All about the Tour de France

The Tour de France is a cycling race that has taken place every year in France since 1903. For cycling fans, it’s one of the most prestigious cycling races in the world and one of the three Grand Tours, along with the Giro d’Italia and the Vuelta a España. The bicycle race usually lasts three weeks and covers around 3,500 kilometers (2,200 mi). The riders, sometimes alone or in a peloton, have to make their way through difficult terrain and steep climbs, as well as flat sections and sprints.

Birth of the Tour de France

The Tour de France is an annual cycling race that takes place in France. The first edition took place in 1903 and it has since been the oldest cycling race in the world still in progress. Over the years, the Tour de France has become one of the most prestigious cycling races in the world. Also called the great loop, the Tour de France is made up of 21 stages that cover around 3,500 kilometres.

Owners and managers of the Tour de France

The Tour de France is organized by the ASO, a public limited company with variable capital. The ASO is 100% owned by Amaury Sport Organisation, itself 66% owned by the Amaury family and 34% by the Lagardère group. The first owners and managers of the Tour de France were Henri Desgrange, Léon Hourticq and Philippe Pélissier.

Tour de France route

The route of the Tour de France is very varied and includes flat sections, steep climbs, fast descents and sprints. Depending on the stage, riders must navigate their way through the winding roads of France while at times battling extreme weather conditions. The race usually takes place over three weeks. Stage after stage, the Tour de France takes riders through different regions of France, from the steep coasts of the Mediterranean to the snow-capped mountains of the Pyrenees.

The Tour de France during the First World War

The Tour de France continued to take place during the First World War, despite the events. The bike race takes place in July and August, allowing riders to be present without having to make difficult choices. The stages of the Tour de France mainly cross France, which allows soldiers and cycling enthusiasts to see the races while encouraging the riders during the various stages.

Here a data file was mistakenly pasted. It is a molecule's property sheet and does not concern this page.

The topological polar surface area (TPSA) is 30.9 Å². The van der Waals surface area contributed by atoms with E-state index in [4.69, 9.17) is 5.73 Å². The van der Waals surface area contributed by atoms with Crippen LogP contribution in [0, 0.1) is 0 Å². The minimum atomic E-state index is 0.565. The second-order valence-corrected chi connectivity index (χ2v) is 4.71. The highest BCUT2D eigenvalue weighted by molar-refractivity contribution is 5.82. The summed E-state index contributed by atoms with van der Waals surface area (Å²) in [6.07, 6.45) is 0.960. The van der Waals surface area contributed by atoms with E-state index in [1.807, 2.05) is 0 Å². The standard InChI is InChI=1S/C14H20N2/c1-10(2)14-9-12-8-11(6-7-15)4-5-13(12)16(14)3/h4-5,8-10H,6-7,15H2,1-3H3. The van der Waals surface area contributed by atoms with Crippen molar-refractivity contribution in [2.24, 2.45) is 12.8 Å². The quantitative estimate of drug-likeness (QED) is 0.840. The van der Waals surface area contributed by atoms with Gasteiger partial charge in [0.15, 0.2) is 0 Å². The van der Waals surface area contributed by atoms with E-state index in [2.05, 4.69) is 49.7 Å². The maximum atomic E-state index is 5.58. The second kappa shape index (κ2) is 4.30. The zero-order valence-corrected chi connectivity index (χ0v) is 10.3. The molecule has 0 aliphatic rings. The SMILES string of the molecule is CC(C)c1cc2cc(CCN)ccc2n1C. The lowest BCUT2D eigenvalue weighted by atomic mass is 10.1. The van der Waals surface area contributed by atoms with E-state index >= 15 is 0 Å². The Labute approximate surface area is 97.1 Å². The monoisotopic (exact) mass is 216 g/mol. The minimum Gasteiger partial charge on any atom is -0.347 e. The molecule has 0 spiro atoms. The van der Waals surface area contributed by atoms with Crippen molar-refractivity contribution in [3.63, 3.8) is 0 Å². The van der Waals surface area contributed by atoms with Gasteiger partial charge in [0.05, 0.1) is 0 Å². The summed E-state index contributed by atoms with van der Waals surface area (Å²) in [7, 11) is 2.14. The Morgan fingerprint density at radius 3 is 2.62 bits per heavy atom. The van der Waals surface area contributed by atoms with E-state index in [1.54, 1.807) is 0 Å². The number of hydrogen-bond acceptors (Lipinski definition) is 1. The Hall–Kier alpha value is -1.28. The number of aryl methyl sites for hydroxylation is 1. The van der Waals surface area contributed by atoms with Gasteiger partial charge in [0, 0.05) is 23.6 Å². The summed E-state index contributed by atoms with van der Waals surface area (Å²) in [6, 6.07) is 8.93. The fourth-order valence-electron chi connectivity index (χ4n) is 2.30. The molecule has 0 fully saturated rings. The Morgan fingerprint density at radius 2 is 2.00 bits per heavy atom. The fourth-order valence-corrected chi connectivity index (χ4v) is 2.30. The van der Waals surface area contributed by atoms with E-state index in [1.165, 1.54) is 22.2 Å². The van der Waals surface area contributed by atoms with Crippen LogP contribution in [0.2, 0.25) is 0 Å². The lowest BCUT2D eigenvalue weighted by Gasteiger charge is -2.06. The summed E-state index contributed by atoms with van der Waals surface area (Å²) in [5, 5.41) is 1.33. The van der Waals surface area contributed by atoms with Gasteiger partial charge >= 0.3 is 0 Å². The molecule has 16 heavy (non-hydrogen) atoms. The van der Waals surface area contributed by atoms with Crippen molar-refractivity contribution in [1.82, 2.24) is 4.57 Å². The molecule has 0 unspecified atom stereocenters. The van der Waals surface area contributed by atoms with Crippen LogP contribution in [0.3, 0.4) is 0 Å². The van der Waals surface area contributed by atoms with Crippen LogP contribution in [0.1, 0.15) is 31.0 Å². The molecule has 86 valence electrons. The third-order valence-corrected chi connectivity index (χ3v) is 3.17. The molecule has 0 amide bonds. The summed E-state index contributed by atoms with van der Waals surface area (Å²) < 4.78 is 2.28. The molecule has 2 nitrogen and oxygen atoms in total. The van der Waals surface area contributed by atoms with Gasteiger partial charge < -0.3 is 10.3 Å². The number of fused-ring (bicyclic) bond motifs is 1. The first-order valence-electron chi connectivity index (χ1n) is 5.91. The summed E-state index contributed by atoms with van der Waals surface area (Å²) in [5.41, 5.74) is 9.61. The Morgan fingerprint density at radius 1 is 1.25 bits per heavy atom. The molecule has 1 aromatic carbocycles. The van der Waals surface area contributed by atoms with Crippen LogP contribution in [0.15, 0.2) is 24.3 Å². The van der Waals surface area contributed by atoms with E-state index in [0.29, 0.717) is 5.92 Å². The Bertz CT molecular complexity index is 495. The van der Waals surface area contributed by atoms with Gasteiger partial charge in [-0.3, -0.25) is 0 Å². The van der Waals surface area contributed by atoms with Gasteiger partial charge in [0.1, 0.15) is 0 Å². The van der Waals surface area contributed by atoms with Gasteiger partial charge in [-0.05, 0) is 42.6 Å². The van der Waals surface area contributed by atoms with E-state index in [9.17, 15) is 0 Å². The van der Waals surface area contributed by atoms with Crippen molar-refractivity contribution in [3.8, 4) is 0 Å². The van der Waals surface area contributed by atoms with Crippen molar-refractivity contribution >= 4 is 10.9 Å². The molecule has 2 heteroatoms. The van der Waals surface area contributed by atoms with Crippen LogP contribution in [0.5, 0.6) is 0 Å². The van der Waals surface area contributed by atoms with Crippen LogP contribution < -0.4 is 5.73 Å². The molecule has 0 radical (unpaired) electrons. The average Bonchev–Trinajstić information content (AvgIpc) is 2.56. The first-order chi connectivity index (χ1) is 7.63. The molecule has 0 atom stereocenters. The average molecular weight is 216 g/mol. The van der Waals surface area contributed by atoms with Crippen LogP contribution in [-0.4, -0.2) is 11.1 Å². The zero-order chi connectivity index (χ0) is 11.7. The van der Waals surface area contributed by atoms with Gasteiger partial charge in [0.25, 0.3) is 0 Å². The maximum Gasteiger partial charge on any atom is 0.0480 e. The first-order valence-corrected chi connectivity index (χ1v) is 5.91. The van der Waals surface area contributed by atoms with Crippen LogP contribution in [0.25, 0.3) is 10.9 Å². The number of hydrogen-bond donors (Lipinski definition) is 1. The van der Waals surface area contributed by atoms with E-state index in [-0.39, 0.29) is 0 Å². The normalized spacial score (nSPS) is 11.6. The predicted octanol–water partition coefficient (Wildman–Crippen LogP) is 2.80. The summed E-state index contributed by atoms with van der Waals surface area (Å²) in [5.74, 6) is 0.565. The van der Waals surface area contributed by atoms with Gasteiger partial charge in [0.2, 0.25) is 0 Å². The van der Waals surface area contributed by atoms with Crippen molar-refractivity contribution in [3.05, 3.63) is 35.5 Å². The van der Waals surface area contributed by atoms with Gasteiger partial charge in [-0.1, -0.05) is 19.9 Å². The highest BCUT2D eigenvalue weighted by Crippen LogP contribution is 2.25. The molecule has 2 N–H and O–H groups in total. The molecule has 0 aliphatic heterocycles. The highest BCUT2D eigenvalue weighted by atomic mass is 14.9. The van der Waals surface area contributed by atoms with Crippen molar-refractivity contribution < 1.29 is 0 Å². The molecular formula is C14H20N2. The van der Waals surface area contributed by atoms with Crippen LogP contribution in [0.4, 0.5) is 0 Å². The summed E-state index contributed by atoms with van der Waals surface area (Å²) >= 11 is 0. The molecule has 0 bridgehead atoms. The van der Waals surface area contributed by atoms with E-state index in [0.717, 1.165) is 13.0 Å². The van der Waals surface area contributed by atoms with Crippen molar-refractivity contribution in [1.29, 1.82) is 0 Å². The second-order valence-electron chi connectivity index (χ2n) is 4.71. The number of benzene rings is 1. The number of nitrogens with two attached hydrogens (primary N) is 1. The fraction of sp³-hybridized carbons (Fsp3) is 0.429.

The Tour de France during the Second World War

The Tour de France continued to take place during the Second World War, despite the restrictions and difficulties imposed by the conflict. The Germans had taken control of the race in 1940, which allowed the troops of the Third Reich to show their power. The stages of the big loop were organized in such a way that the Germans could achieve victory and the French participated only as spectators. However, in 1944, as the Allies approached, the Germans called off the race.

The heroes of the Tour de France

The Tour de France is a prestigious event that has seen the greatest cyclists in the world pass. Among the heroes of this mythical race, we can mention Jacques Anquetil, Eddy Merckx, Bernard Hinault and Miguel Indurain. These riders have won the tour several times and have marked the history of the great loop. The historical winners of the Tour de France are listed on the official Tour de France website. The first winner of the Tour de France was Maurice Garin, an Italian cyclist naturalized French in 1901.

The distinctive jerseys of the Tour de France